That was lovely.
You want broke, blind, or bedlam?
A walk is the equivalent of a cardiac arrest for most fans. Or better yet: A walk is a way to score runs…but without a bomb. See, when a home run is crushed over the outfield wall, it unleashes series of events that pushes runners forward, scoring runs, and limiting outs. Now that tends not to matter, in most cases, because the home run cleared the bases anyway. But see, a walk creates similar machinations, but without the immediate gratification of a bunch of runs scored. So instead of Bautista, you’d be getting more Ichiro.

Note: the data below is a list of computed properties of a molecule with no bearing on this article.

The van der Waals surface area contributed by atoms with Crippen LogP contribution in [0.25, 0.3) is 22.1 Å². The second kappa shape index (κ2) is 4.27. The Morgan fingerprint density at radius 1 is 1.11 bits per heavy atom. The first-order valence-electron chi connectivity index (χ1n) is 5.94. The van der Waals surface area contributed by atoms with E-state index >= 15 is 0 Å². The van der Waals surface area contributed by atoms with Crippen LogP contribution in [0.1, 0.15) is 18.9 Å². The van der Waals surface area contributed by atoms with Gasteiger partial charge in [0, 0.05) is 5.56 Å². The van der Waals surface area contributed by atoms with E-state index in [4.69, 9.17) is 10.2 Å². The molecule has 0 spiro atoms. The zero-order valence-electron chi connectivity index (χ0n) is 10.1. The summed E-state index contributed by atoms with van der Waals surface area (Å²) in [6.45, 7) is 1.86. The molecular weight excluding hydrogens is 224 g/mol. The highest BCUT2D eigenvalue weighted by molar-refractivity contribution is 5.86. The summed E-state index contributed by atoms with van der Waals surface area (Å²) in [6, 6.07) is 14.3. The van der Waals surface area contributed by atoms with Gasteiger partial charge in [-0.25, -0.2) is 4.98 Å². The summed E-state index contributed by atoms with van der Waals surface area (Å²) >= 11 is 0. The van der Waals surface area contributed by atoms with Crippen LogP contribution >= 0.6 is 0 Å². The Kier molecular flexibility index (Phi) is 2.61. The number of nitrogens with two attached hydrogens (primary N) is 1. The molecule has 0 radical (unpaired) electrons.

You gonna treat me like a grownup at least?
Chris Antonetti leans in and whispers in Napoli’s ear. Napoli’s eyes widen, then glaze over as all around him people are standing and shouting. Antonetti places an envelope in Napoli’s lap, then gets up and walks out as, in free agency, players such as David Freese and Austin Jackson look to have to wait for a contract…for several months. Napoli considers his options. In one hand: the prospect of a big market team biting on his hot streak to finish the 2015 season and maybe throwing him into the DH role. In the other (courtesy of Antonetti): a ticket to Goodyear Arizona to be the Indians starting first baseman.
I’m gonna get out of the car and drop you like third period French.